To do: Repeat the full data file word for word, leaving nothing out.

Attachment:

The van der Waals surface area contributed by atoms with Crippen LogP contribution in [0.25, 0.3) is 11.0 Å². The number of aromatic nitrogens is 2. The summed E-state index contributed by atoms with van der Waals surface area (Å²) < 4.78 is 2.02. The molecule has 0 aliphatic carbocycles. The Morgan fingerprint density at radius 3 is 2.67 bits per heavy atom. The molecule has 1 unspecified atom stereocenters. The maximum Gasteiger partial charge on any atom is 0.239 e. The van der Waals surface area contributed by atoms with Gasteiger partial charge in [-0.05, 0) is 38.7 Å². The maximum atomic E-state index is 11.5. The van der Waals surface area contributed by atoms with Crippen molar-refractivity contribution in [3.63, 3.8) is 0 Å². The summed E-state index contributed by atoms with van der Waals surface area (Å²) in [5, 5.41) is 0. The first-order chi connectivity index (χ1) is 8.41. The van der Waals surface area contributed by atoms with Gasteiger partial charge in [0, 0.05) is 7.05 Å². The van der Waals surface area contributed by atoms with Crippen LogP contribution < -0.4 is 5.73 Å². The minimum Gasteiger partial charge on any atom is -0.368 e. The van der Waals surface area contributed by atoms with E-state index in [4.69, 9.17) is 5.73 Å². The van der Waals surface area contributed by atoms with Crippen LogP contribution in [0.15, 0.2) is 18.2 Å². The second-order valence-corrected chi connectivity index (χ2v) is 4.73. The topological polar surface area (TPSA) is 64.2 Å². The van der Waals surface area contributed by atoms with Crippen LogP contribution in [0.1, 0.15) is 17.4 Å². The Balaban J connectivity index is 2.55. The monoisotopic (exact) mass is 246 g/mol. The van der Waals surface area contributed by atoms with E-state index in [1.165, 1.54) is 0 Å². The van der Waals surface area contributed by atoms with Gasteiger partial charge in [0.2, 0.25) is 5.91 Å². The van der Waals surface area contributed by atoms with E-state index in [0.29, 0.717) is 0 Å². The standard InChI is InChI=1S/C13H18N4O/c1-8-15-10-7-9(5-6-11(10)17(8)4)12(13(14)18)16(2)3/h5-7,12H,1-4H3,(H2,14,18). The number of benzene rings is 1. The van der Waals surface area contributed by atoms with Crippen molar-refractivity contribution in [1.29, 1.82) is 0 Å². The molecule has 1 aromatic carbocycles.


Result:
The van der Waals surface area contributed by atoms with Crippen LogP contribution in [0.25, 0.3) is 11.0 Å². The number of aromatic nitrogens is 2. The summed E-state index contributed by atoms with van der Waals surface area (Å²) < 4.78 is 2.02. The molecule has 0 aliphatic carbocycles. The Morgan fingerprint density at radius 3 is 2.67 bits per heavy atom. The molecule has 1 unspecified atom stereocenters. The maximum Gasteiger partial charge on any atom is 0.239 e. The van der Waals surface area contributed by atoms with Gasteiger partial charge in [-0.05, 0) is 38.7 Å². The maximum atomic E-state index is 11.5. The van der Waals surface area contributed by atoms with Crippen molar-refractivity contribution in [3.63, 3.8) is 0 Å². The summed E-state index contributed by atoms with van der Waals surface area (Å²) in [5, 5.41) is 0. The first-order chi connectivity index (χ1) is 8.41. The van der Waals surface area contributed by atoms with Gasteiger partial charge in [0, 0.05) is 7.05 Å². The van der Waals surface area contributed by atoms with Crippen LogP contribution < -0.4 is 5.73 Å². The minimum Gasteiger partial charge on any atom is -0.368 e. The van der Waals surface area contributed by atoms with E-state index in [4.69, 9.17) is 5.73 Å². The van der Waals surface area contributed by atoms with Crippen LogP contribution in [0.15, 0.2) is 18.2 Å². The second-order valence-corrected chi connectivity index (χ2v) is 4.73. The topological polar surface area (TPSA) is 64.2 Å². The van der Waals surface area contributed by atoms with Crippen LogP contribution in [0.1, 0.15) is 17.4 Å². The Balaban J connectivity index is 2.55. The monoisotopic (exact) mass is 246 g/mol. The van der Waals surface area contributed by atoms with E-state index in [1.165, 1.54) is 0 Å². The van der Waals surface area contributed by atoms with Gasteiger partial charge in [0.2, 0.25) is 5.91 Å². The van der Waals surface area contributed by atoms with E-state index in [0.29, 0.717) is 0 Å². The standard InChI is InChI=1S/C13H18N4O/c1-8-15-10-7-9(5-6-11(10)17(8)4)12(13(14)18)16(2)3/h5-7,12H,1-4H3,(H2,14,18). The number of benzene rings is 1. The van der Waals surface area contributed by atoms with Crippen molar-refractivity contribution in [1.29, 1.82) is 0 Å². The molecule has 1 aromatic carbocycles.